We’re winning! That’s not a claim you may hear too often from human rights activists, but in the case of the global struggle against the death penalty, it’s true.
The momentum around the world is towards ending executions. The vast majority of countries have now abandoned the death penalty. On the eve of World Day against the Death Penalty, that’s worth noting.
Yet a small, and increasingly isolated, group of governments continue to put their own people to death.
The past decade has seen significant progress in the march towards a world in which the death penalty is no longer deemed a legitimate form of punishment – surprising given so many other post-September 11th attacks on human rights.
Surprising but true. Since 2002, 21 countries have officially abolished the death penalty. This means that 140 states – from every region, associated with every major religion and from diverse legal systems are abolitionist in law or practice. Belarus remains the last country in Europe with the death penalty. Despite efforts from some local MPs, it is not on any serious political agenda in this country.
But, this battle is a long one and challenges remain.
Executions continue to be carried out by some particularly powerful states, most notably China and the US. And a handful of countries are peculiarly enthusiastic when it comes to doling out the death penalty.
China accounts for the vast majority of executions followed by Iran, Saudi Arabia, the US and Iraq.
However, even within those states, we have witnessed some progress. In the United States, a number of individual states have declared a moratorium on executions. China abolished the death penalty for 13 non-violent offences and banned executions for people over the age of 75 – though, tragically, the death penalty was also extended to include some other crimes.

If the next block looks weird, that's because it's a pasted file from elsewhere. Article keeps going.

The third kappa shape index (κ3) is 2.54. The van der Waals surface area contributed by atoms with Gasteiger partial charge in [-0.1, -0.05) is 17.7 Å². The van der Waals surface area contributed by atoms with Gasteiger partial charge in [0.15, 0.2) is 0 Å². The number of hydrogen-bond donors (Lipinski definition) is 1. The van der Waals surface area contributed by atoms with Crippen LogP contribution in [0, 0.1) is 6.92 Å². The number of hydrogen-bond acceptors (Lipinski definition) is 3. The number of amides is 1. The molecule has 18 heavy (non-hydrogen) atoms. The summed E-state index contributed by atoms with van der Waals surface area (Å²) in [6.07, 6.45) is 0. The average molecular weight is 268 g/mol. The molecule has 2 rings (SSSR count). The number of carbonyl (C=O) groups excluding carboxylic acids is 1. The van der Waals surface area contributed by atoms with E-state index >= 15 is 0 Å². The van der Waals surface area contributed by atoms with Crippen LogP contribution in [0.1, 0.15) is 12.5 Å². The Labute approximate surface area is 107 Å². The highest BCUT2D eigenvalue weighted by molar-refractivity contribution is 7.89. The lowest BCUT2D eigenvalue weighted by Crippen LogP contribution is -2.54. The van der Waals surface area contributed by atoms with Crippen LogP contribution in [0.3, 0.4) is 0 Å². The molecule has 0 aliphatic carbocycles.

And elsewhere, it’s not all progress either.
Such as in rarely mentioned Japan, where 131 people are now on death row. After nearly two years of no executions in the country, earlier this year Japan again started to hang prisoners, including last month, Sachiko Eto, the first woman to be killed in fifteen years. Campaigners from Amnesty International and other groups are asking their new Justice Minister, Keishu Tanaka, to stop all executions and end the death penalty in Japan.
Within the country there is now live debate about the issue. A previous (2005-6) Minister of Justice publicly stated that he would not sign death warrants, saying: “From the standpoint of the theory of civilisations, I believe that the general trend from a long-term perspective will be to move toward abolition.”
Within the last year the Japan Federation of Bar Associations has established a committee to pursue abolition, stating “the abolition of the death penalty has become an unshakable international trend, and now is the time to launch a social debate about its termination.”
It seems a matter of when, not if, Japan will join the global trend and leave the death penalty in its history books. That’s the proper place for it.